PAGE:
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Dropbox Enterprise vs Box: Dropbox's cloud storage pushes into the enterprise

Scott Carey | June 24, 2016
Can the easy to use file sharing platform take on its corporate rival Box, and win?

Finally, admins can manage off-boarding to remotely suspend or delete an entire account. They can then move all of that employee's files onto a new team member or remotely wipe the account.

Box has a similarly robust set of admin tools across its products. Managers can download detailed audit reports, manage usage and permissions, even on mobile, and control corporate content.

In terms of compliance Dropbox has made sure that its enterprise product is in line with governance standards and regulations. This has traditionally been a strength of Box, but now both companies comply with the likes of HIPAA/HITECH, ISO 27001, ISO 27018, SOC 1 and 2, PCI DSS, US-EU & Swiss Safe Harbor, and are Cloud Security Alliance members.

Dropbox Enterprise vs Box: The numbers

Both business products are priced similarly, Box at £11 per user per month and Dropbox is £10 per user per month. Both enterprise products are priced on a bespoke basis.

Dropbox recently announced that it has over 150,000 paying business customers, 50,000 of which signed up in the past 10 months. Box on the other hand has 54,000 businesses, as of October 31.

The discrepancy in these numbers could come down to the size of the businesses signing up, with Box boasting 55 percent of the Fortune 500 as customers.

Box did claim to have 275,000 businesses signed up to the platform as recently as January 2015, before it went public and started reporting its numbers to Wall Street.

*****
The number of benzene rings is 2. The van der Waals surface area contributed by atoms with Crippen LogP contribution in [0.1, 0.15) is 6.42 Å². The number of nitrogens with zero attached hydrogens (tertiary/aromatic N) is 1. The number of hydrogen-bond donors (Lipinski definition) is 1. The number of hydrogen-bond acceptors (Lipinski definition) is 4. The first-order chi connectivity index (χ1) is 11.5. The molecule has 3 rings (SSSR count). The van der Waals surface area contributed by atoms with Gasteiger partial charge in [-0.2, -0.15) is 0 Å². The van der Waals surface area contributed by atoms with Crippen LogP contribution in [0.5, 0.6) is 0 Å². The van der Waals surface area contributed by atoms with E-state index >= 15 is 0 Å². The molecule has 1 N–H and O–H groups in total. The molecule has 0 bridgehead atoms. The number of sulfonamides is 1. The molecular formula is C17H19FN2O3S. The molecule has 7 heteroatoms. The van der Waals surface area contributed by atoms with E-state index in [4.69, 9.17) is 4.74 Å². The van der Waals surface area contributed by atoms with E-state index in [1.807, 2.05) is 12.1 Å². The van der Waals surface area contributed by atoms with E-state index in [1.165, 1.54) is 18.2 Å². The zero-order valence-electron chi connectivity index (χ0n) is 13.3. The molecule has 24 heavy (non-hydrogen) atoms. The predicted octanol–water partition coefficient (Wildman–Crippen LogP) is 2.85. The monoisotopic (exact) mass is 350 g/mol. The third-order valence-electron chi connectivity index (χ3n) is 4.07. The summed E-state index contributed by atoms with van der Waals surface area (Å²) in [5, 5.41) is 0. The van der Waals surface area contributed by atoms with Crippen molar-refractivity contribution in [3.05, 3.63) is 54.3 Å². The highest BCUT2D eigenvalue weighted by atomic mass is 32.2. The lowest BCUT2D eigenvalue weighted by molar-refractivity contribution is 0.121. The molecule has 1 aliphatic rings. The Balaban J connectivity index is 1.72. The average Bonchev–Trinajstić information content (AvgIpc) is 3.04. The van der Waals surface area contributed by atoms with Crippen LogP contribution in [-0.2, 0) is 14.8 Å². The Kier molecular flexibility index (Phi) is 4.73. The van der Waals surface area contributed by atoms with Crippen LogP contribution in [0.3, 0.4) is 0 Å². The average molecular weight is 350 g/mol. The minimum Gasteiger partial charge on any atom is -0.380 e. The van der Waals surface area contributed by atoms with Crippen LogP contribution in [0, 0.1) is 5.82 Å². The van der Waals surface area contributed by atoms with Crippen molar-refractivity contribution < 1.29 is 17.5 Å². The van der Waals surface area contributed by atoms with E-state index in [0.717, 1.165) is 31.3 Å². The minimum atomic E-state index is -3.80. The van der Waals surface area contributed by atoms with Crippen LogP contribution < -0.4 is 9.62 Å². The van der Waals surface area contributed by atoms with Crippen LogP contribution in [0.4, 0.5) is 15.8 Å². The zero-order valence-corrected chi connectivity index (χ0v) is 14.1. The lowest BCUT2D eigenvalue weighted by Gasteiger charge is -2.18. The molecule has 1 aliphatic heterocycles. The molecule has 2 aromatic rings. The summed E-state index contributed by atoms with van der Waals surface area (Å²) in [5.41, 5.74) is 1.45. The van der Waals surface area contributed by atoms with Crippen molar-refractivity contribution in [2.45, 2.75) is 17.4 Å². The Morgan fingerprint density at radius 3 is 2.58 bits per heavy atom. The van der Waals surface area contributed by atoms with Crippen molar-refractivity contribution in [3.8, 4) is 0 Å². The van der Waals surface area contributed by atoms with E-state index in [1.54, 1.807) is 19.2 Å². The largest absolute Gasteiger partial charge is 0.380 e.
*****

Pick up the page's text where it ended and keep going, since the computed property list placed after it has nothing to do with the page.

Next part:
As the products have aligned more closely the adoption can come down to the personal preference of the decision maker. This is the less visible side to the Dropbox enterprise strategy, as the company looks to become more flexible to the needs of big business. In the case of Faber & Faber it came down to who picked up the phone.

Case study - Jim Lindsay, Integration Specialist for Faber & Faber

Freelance systems technician Jim Lindsay was tasked by historic publishing house Faber & Faber to move the organisation into the cloud and start employees using online tools to collaborate on documents, no mean feat.

Lindsay approached Box a year ago to discuss rolling the product out for Faber & Faber's 140 or so employees, explaining: "Dropbox just weren't very forthcoming. Their approach wasn't very professional. They seemed more keen on my signature than meeting my needs as a project manager," says Lindsay.

Lindsay found that it wasn't the document collaboration or the interface that was the problem, but rather forcing employees to start saving in the cloud rather than on their hard drive. Once he explained "where their data was and that it is safe" uptake improved.


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